0x0000000000400000, and process B can access its code and data from the very same address. Those two processes can even be instances of the same program, because they aren’t actually fighting over that address range! The data for process A is somewhere far from process B in physical memory, and is mapped to
0x0000000000400000 by the kernel when switching to the process.
Aside: cursed ELF fact
In certain situations,
binfmt_elfhas to map the first page of memory to zeroes. Some programs written for UNIX System V Release 4.0 (SVr4), an OS from 1988 that was the first to support ELF, rely on null pointers being readable. And somehow, some programs still rely on that behavior.
It seems like the Linux kernel dev implementing this was a little disgruntled:
“Why this, you ask??? Well SVr4 maps page 0 as read-only, and some applications ‘depend’ upon this behavior. Since we do not have the power to recompile these, we emulate the SVr4 behavior. Sigh.”
Security with Paging
The process isolation enabled by memory paging improves code ergonomics (processes don’t need to be aware of other processes to use memory), but it also creates a level of security: processes cannot access memory from other processes. This half answers one of the original questions from the start of this article:
If programs run directly on the CPU, and the CPU can directly access RAM, why can’t code access memory from other processes, or, god forbid, the kernel?
Remember that? It feels like so long ago…
What about that kernel memory, though? First things first: the kernel obviously needs to store plenty of data of its own to keep track of all the processes running and even the page table itself. Every time a hardware interrupt, software interrupt, or system call is triggered and the CPU enters kernel mode, the kernel code needs to access that memory somehow.
Linux’s solution is to always allocate the top half of the virtual memory space to the kernel, so Linux is called a higher half kernel. Windows employs a similar technique, while macOS is… slightly more complicated and caused my brain to ooze out of my ears reading about it. ~(++)~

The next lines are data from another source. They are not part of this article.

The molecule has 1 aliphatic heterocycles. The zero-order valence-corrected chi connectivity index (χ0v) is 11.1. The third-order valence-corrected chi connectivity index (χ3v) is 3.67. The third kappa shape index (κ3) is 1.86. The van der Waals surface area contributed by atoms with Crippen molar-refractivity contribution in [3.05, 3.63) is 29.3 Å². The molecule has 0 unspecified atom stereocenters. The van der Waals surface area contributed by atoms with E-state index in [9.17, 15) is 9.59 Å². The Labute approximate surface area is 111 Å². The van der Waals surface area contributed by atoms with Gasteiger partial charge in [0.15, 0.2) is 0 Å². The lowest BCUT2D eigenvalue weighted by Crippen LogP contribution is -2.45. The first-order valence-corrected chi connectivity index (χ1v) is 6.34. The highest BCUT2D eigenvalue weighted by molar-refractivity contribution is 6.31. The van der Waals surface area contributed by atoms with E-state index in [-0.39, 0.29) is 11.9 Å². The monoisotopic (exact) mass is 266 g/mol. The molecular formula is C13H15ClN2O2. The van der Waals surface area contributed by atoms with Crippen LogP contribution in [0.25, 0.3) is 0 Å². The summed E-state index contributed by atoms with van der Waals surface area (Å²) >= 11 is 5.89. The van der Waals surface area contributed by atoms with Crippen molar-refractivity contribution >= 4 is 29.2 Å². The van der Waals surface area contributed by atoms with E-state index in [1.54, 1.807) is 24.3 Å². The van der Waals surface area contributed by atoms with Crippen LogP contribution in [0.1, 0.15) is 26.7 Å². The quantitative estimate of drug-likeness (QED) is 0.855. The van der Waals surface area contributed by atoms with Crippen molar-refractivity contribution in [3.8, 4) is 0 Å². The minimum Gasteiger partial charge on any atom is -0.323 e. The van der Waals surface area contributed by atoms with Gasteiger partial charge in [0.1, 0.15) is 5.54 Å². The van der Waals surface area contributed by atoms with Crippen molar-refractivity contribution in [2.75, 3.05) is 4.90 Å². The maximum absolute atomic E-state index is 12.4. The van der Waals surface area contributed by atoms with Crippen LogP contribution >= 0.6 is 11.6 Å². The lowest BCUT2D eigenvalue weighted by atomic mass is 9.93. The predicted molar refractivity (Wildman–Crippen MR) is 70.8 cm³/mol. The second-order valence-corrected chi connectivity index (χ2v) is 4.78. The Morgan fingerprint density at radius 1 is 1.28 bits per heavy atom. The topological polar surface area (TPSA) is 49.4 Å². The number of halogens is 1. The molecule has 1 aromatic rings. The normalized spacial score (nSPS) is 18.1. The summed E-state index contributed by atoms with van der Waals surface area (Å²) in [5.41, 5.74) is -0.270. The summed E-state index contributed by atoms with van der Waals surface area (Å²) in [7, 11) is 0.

It would be terrible for security if userland processes could read or write kernel memory though, so paging enables a second layer of security: each page must specify permission flags. One flag determines whether the region is writable or only readable. Another flag tells the CPU that only kernel mode is allowed to access the region’s memory. This latter flag is used to protect the entire higher half kernel space — the entire kernel memory space is actually available in the virtual memory mapping for user space programs, they just don’t have the permissions to access it.
The page table itself is actually contained within the kernel memory space! When the timer chip triggers a hardware interrupt for process switching, the CPU switches the privilege level to kernel mode and jumps to Linux kernel code. Being in kernel mode (Intel ring 0) allows the CPU to access the kernel-protected memory region. The kernel can then write to the page table (residing somewhere in that upper half of memory) to remap the lower half of virtual memory for the new process. When the kernel switches to the new process and the CPU enters user mode, it can no longer access any of the kernel memory.
Just about every memory access goes through the MMU. Interrupt descriptor table handler pointers? Those address the kernel’s virtual memory space as well.
Hierarchical Paging and Other Optimizations
64-bit systems have memory addresses that are 64 bits long, meaning the 64-bit virtual memory space is a whopping 16 exbibytes in size. That is incredibly large, far larger than any computer that exists today or will exist any time soon. As far as I can tell, the most RAM in any computer ever was in the Blue Waters supercomputer, with over 1.5 petabytes of RAM. That’s still less than 0.01% of 16 EiB.